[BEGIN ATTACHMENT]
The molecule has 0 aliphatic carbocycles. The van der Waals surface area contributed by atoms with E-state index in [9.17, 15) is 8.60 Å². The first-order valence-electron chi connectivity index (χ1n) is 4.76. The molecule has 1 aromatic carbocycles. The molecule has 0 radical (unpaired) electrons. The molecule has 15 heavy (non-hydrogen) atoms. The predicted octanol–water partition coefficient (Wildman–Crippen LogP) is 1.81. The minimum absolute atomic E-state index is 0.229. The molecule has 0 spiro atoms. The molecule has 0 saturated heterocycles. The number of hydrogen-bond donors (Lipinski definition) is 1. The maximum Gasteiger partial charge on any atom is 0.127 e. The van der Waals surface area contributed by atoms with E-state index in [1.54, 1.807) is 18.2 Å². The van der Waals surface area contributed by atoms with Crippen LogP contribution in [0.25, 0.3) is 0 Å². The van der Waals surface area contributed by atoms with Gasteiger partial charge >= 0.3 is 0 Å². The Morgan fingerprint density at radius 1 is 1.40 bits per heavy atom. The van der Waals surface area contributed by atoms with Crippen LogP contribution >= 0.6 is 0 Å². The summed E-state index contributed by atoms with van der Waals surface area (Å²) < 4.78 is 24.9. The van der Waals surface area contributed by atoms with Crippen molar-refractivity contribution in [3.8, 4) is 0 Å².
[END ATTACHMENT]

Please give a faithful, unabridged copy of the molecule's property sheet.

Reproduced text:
The molecule has 0 aliphatic carbocycles. The van der Waals surface area contributed by atoms with E-state index in [9.17, 15) is 8.60 Å². The first-order valence-electron chi connectivity index (χ1n) is 4.76. The molecule has 1 aromatic carbocycles. The molecule has 0 radical (unpaired) electrons. The molecule has 15 heavy (non-hydrogen) atoms. The predicted octanol–water partition coefficient (Wildman–Crippen LogP) is 1.81. The minimum absolute atomic E-state index is 0.229. The molecule has 0 spiro atoms. The molecule has 0 saturated heterocycles. The number of hydrogen-bond donors (Lipinski definition) is 1. The maximum Gasteiger partial charge on any atom is 0.127 e. The van der Waals surface area contributed by atoms with E-state index in [1.54, 1.807) is 18.2 Å². The van der Waals surface area contributed by atoms with Crippen LogP contribution in [0.25, 0.3) is 0 Å². The van der Waals surface area contributed by atoms with Gasteiger partial charge >= 0.3 is 0 Å². The Morgan fingerprint density at radius 1 is 1.40 bits per heavy atom. The van der Waals surface area contributed by atoms with Crippen LogP contribution >= 0.6 is 0 Å². The summed E-state index contributed by atoms with van der Waals surface area (Å²) < 4.78 is 24.9. The van der Waals surface area contributed by atoms with Crippen molar-refractivity contribution in [3.8, 4) is 0 Å².